“I remember what the city has to offer: human companionship, major-league baseball, and a clatter of quickening stimulus like a rush from strong drugs that leaves you drained. I remember how you bide your time in the city and think, if you stop to think, ‘next year...I’ll start living; next year...I’ll start my life’. Innocence is a better world” (Dillard, 1974, p. 82).
One fall day in October...
Today my daughter said, “How come you are getting less grumpy?” As we walked along the pathway by the river I listened to the chorus of trees, leaves, and branches swaying in the wind. It was such a beautiful day. It smelled so damp and fresh and as I reflected on my daughter’s question my eyes welled up with tears. I felt all my senses reawakening to the aliveness inside and all around me. I felt like I’d completed a marathon - rushing to get to work on time, rushing to get my daughter to and from daycare, rushing, rushing, and coming up for air periodically. My body felt like it could use months of sleep, rest, stillness, and walks by the river to recover from my life in the city. I wanted more time to breathe, to sit in the stillness, do art, laugh, and play.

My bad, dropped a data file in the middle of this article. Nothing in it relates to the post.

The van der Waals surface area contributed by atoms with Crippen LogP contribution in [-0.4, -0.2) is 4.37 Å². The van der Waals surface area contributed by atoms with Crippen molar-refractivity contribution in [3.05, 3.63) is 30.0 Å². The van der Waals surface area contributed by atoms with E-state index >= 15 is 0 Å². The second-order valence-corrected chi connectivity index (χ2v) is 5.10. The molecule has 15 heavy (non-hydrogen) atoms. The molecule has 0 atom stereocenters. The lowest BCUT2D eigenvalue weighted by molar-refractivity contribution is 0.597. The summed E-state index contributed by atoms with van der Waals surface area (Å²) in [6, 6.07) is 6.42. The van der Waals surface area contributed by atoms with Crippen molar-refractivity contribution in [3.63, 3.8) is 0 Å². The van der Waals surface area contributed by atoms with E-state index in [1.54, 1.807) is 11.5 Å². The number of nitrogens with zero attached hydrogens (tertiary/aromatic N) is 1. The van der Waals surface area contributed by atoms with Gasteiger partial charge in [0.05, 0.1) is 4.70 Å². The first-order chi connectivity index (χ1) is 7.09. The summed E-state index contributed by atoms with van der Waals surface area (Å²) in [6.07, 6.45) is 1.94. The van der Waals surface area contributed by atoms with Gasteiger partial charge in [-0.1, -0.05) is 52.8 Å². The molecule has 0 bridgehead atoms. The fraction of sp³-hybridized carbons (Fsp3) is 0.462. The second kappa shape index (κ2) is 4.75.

Today I felt a peace I hadn’t felt for a long time.
How do I live in this world and sustain that peace?
I always felt the pace was too much for me in the city, a pace that I could not keep up. I used to think there was something wrong with me but now I am wondering if it’s not just something wrong with who I’d become - so detached from my true nature, from nature - the colours, beauty, creativity, and peace of this place.
“As the expressive and sentient landscape slowly faded behind my more exclusively human concerns, threatening to become little more than an illusion or fantasy, I began to feel - particularly in my chest and abdomen - as though I were being cut off from vital sources of nourishment” (Abram, 1996, p. 25).